Many people who have accumulated wealth want to keep the money in the family. However, discussing that wealth can make for an awkward conversation. Some people see conversations about money, even with loved ones, as taboo, while others don't want their children or grandchildren to lose their motivation or work ethic if they know they have a significant inheritance coming.

According to USA Today, 64 percent of people do not have an estate plan. The apprehension to talk about money is natural, but it could be contributing to the startling statistics related to wealth and estate planning. Failing to make an estate plan can have significant consequences for business owners and people with diversified portfolios.

Five estate planning mistakes to avoid

Reaching certain milestones in life gives you a unique perspective on and clarity about the future. Perhaps as it is as you prepare to you walk down the aisle or as you prepare to welcome your first child into the world. These moments often make you stop to take the essential step of writing an estate plan to create concrete plans for the future.

However, according to Fortune, despite the best intentions you may have to create a good estate plan, you may not achieve your goal. You may make some of the five most common mistakes that many people make.

3 smart options for passing on your family business

The baby boomer generation is full of entrepreneurs. Many have chosen a path of independence and cultivated successful businesses. As the generation matures many baby boomers are making decisions about the future of their companies. Deciding the best way to pass on a family business can be complicated. There are multiple choices to pick from and each one has its own repercussions. The following list does not include every possible option but highlights some popular choices.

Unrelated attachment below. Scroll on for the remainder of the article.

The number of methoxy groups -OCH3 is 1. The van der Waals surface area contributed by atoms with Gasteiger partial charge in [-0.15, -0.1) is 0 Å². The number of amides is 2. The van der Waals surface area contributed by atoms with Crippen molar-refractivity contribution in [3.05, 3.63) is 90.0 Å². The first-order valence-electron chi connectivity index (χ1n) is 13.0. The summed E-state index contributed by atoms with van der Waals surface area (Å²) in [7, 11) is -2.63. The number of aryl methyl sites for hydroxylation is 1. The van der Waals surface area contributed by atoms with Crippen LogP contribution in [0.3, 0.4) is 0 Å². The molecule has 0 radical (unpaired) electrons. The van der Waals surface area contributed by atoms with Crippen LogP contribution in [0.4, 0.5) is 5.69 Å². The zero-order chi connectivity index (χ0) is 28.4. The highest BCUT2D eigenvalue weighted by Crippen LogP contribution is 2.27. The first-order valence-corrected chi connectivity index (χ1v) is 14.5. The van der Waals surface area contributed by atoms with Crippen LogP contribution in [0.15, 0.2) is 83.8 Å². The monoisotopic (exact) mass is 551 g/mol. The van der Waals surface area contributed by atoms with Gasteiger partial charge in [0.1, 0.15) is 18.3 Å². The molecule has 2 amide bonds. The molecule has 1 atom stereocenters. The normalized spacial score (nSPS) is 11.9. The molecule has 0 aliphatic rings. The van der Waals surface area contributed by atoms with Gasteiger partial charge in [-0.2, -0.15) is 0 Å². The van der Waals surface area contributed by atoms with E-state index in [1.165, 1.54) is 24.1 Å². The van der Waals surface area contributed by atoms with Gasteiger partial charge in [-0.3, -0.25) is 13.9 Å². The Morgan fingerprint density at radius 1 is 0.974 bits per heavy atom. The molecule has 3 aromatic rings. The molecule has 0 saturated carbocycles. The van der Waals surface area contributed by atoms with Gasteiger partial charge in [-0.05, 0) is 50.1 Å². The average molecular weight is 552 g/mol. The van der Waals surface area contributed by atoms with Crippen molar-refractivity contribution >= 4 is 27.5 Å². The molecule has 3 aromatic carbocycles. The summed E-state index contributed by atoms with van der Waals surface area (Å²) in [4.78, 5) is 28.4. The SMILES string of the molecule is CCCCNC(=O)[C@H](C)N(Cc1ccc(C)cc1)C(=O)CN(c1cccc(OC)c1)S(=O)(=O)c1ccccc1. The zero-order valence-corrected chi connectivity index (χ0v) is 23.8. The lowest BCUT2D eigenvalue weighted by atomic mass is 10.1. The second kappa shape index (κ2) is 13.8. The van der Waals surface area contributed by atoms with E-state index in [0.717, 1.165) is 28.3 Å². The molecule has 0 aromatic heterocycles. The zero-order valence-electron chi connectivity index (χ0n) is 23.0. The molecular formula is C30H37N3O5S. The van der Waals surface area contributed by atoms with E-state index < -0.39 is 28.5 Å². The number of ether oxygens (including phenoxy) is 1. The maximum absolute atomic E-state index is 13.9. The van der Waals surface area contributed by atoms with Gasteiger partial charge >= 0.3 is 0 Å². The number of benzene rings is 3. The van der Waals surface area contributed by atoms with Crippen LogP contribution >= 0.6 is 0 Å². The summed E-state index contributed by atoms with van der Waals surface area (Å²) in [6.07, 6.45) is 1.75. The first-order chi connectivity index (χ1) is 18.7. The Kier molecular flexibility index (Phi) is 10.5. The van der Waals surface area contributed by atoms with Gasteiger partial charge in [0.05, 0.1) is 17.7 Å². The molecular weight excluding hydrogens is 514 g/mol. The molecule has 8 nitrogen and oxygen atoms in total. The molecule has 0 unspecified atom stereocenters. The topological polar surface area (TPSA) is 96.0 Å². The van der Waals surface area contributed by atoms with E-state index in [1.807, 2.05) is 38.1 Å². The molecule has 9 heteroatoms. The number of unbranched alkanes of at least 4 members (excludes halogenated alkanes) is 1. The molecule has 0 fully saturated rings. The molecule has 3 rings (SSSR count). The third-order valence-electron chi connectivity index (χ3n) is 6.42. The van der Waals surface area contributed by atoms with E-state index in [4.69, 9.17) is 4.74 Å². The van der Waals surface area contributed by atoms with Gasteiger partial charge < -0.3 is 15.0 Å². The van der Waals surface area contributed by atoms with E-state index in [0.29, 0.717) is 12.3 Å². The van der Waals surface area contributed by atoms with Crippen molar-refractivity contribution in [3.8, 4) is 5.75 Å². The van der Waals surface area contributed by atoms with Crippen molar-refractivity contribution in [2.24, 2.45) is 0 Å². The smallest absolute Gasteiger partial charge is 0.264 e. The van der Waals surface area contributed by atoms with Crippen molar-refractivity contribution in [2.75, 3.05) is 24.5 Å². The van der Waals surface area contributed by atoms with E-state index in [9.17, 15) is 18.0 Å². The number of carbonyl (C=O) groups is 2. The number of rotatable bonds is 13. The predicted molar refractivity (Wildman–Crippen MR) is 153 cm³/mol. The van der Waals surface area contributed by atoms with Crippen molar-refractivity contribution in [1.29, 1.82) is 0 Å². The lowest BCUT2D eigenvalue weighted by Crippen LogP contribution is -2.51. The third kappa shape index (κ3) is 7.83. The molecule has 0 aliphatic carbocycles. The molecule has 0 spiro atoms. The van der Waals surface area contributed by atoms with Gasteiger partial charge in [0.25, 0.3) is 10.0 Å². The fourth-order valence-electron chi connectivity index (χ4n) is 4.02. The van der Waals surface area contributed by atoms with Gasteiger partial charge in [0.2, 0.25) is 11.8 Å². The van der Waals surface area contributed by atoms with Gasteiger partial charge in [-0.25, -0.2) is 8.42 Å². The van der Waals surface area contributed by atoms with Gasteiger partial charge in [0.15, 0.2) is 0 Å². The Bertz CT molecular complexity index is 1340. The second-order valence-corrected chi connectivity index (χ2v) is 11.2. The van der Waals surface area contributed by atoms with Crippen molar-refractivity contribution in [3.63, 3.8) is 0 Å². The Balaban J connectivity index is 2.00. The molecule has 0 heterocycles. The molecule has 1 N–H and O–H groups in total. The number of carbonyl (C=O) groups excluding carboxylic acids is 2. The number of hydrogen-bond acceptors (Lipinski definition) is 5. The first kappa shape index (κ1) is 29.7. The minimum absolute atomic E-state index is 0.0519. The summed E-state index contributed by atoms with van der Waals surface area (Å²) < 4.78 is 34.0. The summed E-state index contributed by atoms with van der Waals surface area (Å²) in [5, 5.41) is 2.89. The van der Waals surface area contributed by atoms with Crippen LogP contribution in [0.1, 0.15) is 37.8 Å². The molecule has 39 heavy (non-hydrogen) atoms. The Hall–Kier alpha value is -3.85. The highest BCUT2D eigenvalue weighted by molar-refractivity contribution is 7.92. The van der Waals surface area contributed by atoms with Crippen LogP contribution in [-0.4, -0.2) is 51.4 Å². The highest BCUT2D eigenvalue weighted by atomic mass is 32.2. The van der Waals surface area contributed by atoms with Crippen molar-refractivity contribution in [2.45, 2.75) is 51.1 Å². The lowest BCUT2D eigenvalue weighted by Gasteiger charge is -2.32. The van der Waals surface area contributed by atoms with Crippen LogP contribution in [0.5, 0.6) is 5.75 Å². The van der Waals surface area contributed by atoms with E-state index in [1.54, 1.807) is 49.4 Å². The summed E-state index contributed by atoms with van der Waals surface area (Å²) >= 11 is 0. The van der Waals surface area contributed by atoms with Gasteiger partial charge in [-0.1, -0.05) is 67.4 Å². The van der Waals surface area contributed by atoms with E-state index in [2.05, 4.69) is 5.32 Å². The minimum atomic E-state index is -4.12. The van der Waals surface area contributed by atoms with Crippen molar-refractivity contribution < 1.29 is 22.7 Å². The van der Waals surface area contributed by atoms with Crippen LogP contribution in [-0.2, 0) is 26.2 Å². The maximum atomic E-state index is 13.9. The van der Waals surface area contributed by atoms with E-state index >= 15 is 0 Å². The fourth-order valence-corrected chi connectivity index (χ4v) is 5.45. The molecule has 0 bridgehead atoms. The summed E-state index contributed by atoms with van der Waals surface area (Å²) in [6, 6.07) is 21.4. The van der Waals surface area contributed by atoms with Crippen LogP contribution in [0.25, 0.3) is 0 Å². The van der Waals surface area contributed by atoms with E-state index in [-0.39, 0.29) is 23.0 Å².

1. Pass the business on as a gift

Some business owners prefer to give their company to heirs in the form of a gift. This option is complicated by state gift tax. Under federal law business owners can give up to $5.45 million before gift tax kicks in. Unfortunately that number is the total amount of assets passed on to your heirs, which can include your house, stocks, and bonds. If the business is shared between you and your spouse then a married couple can give up to $10.9 million in total before taxes. This option is great for some small business owners but many choose another way to save money.

Civil Contempt and Offshore Trusts

So you read online somewhere about some guy named Anderson or Lawrence and how they went to jail for civil contempt because they settled an offshore trust. Scared? Don't be. Anderson and Lawrence (as well as every other case) are very fact-specific cases. Lets discuss both of them as well as some others.

What is the Difference between a Will and a Revocable Living Trust?

To understand what a will is, you must first understand what Probate is. Probate is a court process where the court names an executor to gather property of the decedent, pay any creditors of the decedent out of that property, and ultimately distributes the property to the decedent's heirs. Example: Mom dies, leaving two sons, Andrew and Bart. Bart petitions the court to become the executor, and the court complies and names him executor. Bart collects money from mom's bank accounts, and sells her house and adds the sale proceeds to the estate. After all of Mom's creditors are paid, Bart distributes the proceeds to himself and Bart.